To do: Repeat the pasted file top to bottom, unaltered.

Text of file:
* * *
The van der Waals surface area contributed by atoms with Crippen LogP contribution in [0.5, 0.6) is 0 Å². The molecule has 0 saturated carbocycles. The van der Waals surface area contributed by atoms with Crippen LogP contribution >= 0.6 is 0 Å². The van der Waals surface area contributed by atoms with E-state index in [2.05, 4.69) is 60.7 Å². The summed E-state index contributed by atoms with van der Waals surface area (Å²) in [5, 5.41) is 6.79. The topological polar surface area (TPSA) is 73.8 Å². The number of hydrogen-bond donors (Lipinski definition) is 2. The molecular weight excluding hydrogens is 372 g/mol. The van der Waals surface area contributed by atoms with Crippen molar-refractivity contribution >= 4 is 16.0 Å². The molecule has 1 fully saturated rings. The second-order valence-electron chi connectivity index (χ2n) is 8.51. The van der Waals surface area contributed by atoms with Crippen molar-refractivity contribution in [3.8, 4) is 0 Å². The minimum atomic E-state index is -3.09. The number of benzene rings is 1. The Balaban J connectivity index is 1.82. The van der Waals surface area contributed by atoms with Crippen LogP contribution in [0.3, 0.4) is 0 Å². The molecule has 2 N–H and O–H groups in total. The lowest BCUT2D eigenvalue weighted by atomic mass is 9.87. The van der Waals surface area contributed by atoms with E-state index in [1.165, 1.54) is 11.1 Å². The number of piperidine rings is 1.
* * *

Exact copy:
The van der Waals surface area contributed by atoms with Crippen LogP contribution in [0.5, 0.6) is 0 Å². The molecule has 0 saturated carbocycles. The van der Waals surface area contributed by atoms with Crippen LogP contribution >= 0.6 is 0 Å². The van der Waals surface area contributed by atoms with E-state index in [2.05, 4.69) is 60.7 Å². The summed E-state index contributed by atoms with van der Waals surface area (Å²) in [5, 5.41) is 6.79. The topological polar surface area (TPSA) is 73.8 Å². The number of hydrogen-bond donors (Lipinski definition) is 2. The molecular weight excluding hydrogens is 372 g/mol. The van der Waals surface area contributed by atoms with Crippen molar-refractivity contribution >= 4 is 16.0 Å². The molecule has 1 fully saturated rings. The second-order valence-electron chi connectivity index (χ2n) is 8.51. The van der Waals surface area contributed by atoms with Crippen molar-refractivity contribution in [3.8, 4) is 0 Å². The minimum atomic E-state index is -3.09. The number of benzene rings is 1. The Balaban J connectivity index is 1.82. The van der Waals surface area contributed by atoms with Crippen LogP contribution in [0.3, 0.4) is 0 Å². The molecule has 2 N–H and O–H groups in total. The lowest BCUT2D eigenvalue weighted by atomic mass is 9.87. The van der Waals surface area contributed by atoms with E-state index in [1.165, 1.54) is 11.1 Å². The number of piperidine rings is 1.